1-2: The statue of Paxus really is Paxus. Paxus was on his way to the wars when he was slain by a medusa, who turned him to stone. Years later, after she was tired of him, she sent him anonymously to his home town, where he has graced the town square ever since.
3-4: The medusa is looking for new decor for her garden, and she remembers that she left the statue here. Paxus, if recovered, remembers the medusa, and when someone else disappears from town, he immediately assumes that the medusa is responsible (whether she is or not). Meanwhile, the medusa has heard of the PCs and thinks that one or more of them would make fine new additions.
5-6: The statue is not of Paxus, but is an animated statue. An unknown sculptor created the statue and sent it to the town. Statues were also placed in several other towns in the region. They are all animated constructs that have been waiting for commands. The original sculptor died, but his child found the notes on the project and is activating the statues for his or her own purposes.
7-8: Paxus went to the wars, but he was captured by devils and taken to the Hells. Later, after being tortured and turned to evil, he was imprisoned in the statue to await orders. Those orders have come, and the statue soon will animate fully.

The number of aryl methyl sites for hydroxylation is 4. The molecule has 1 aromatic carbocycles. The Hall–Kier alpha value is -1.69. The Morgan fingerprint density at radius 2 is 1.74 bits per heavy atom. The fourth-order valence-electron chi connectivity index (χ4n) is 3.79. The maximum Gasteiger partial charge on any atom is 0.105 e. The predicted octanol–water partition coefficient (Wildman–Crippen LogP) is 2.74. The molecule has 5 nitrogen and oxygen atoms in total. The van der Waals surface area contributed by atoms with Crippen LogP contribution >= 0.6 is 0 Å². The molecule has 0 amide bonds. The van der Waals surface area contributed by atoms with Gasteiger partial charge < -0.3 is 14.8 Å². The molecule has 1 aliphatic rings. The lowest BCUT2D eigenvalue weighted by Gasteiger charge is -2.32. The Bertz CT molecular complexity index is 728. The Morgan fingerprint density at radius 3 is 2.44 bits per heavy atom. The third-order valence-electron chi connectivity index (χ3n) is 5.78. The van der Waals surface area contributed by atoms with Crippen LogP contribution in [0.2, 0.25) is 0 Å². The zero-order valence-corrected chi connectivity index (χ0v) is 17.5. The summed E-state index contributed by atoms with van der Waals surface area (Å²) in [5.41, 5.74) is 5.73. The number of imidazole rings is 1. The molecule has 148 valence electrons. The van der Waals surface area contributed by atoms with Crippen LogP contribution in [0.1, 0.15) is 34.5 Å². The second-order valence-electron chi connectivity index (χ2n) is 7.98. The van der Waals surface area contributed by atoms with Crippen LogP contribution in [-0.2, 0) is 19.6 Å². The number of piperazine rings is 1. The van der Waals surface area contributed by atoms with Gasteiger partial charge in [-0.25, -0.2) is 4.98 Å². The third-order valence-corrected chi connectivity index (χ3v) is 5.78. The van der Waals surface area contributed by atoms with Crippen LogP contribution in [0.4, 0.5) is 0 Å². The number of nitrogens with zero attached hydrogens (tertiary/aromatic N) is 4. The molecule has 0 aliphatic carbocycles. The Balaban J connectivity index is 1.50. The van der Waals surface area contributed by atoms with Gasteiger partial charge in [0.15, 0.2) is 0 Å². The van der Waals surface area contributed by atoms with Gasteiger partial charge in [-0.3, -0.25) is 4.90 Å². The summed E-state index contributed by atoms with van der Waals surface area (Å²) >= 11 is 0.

9-10: Paxus was turned to stone by a wizard, but the magic is wearing off for some reason. Paxus wants vengeance when he turns back to flesh, but he has no immediate way of finding the wizard. In addition, his quest for vengeance violates his vows and turns him down a dark path that could bring destruction on the town.

About the Author

Robert Wiese has been playing D&D since 1978 after he watched a game played in the car on the way home from a Boy Scouts meeting. He was fascinated, and delved into this strange world of dragons and magic and sourcebooks. Years later, he was hired to edit tournaments for the RPGA Network, and from there progressed to running the network after his boss was assassinated in the great Christmas purge of 1996. Times were tough, but he persevered and brought the RPGA into a shining new era. Eventually he met a girl who liked to play D&D too, and he left Renton for the warmth and casinos of Reno, Nevada. Now, he works in the Pharmacology department of UNR studying mouse foot muscles and the effects of RF emissions on same. He spends as much time as possible with his wife Rhonda, son Owen, and newborn daughter Rebecca.